The story of our research into prime property – and of HNWI attitudes to what it is and where to find it – is really one of access. The traditional hotspots in London still hold their appeal. But we’re seeing more interest in homes that can cater to a modern, remote-working lifestyle without the hassle of city living – interest stoked by improved transport links, civic investments, emerging business clusters and changing perceptions of what ‘prime’ means. Why be in the city so long as you can still access it?
True, for many HNWIs, the ivy-strewn country pile has always been high on the wish-list. But changes to the accessibility of a host of services is making even the most stubborn city-dweller look at a rural idyll as more than just a weekend bolt-hole.
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Rural areas likely to be reached by infrastructure projects – such as the mooted Crossrail extension to Ebbsfleet and Kent, HS2, or a raft of smart motorway upgrades – could see heightened interest in rural property. Hotspots are likely to be in the Chilterns (above HS2) and deeper into Oxfordshire.
When we asked property buyers which rural regions appealed right now, 10% picked South Bucks and 21% Oxford. But don’t discount the North where fast transport links look set to open up value-for-money rural areas. When we asked about future hotspots, 43% picked areas north of the Wash.
Equally, while rural broadband remains a sore point for many country dwellers, investment and technological developments (such as the 5G roll-out, due to start in 2020) should make access much better in the near future.
The Government’s Rural Development Programme for England committed an extra £45 million this year to the £30 million existing Rural Broadband Infrastructure Scheme (RBIS) to deliver superfast broadband in poorly-served areas.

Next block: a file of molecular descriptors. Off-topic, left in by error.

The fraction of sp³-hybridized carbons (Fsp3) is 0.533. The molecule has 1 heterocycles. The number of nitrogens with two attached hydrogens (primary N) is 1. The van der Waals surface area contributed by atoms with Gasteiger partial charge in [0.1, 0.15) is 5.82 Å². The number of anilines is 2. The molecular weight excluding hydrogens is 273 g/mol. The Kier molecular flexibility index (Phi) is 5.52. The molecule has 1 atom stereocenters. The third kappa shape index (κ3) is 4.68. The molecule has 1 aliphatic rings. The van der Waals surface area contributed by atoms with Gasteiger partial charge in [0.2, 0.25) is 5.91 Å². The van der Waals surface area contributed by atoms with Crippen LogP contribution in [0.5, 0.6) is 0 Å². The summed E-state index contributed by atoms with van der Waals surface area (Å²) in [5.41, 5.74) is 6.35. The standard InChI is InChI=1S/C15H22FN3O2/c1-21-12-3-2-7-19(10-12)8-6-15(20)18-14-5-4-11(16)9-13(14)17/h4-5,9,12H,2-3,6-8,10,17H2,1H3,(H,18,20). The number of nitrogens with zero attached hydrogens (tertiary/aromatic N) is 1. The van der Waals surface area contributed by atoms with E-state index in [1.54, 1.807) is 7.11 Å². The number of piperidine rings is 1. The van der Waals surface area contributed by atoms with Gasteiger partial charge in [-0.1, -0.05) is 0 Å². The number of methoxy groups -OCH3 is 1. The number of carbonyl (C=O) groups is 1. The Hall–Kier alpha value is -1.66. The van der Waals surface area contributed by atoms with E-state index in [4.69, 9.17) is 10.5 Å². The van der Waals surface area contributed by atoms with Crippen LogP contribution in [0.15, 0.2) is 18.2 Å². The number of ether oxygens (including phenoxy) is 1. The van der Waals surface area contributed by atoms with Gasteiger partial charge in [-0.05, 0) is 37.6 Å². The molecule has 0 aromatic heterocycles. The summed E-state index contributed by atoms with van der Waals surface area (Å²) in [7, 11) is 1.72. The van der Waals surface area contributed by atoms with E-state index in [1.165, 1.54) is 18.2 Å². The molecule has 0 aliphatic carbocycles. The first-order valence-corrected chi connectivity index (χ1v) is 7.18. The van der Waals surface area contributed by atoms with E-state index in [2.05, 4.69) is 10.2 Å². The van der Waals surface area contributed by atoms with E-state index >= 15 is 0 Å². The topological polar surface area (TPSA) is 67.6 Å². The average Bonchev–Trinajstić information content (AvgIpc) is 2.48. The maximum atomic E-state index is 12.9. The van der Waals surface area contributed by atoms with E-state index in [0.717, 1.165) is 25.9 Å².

Farms and gardens
One driver is sales of agricultural land. The trend in farming is diversification, and freeing up parcels of land for commercial and residential building while retaining mixed-use estates is a logical financial step – especially as the country continues to face a housing shortage. Planning remains a key consideration. But for limited developments, schemes such as permission in principle (PIP) are helping developers secure new starts.
As more regions upgrade their infrastructure, this could open up new developments outside existing metropolitan areas. That means squaring the circle that the HNWIs we surveyed laid out: access to amenities and fast transport, but also spacious residences and large outdoor spaces.
But it’s not just luxury barn conversions. A major development to watch will be the Cambridge-Milton Keynes-Oxford growth corridor. New rail links and an Oxford-Cambridge Expressway will support 1 million new homes by 2050 in a string of garden towns and villages – offering new-build standards of design and technology with tailor-made rural living – all in areas that our research shows are desirable locations for the better-off.
The garden towns push in England is part of the government’s ambition to build 300,000 homes a year by the mid-2020s; 23 locally-led garden communities are already receiving funding support. These developments might well be the ideal option for those looking to put some green back in their lives, allied to surroundings and homes built to 21st century standards of efficiency... and all without sacrificing access to amenities, the capital and charming character.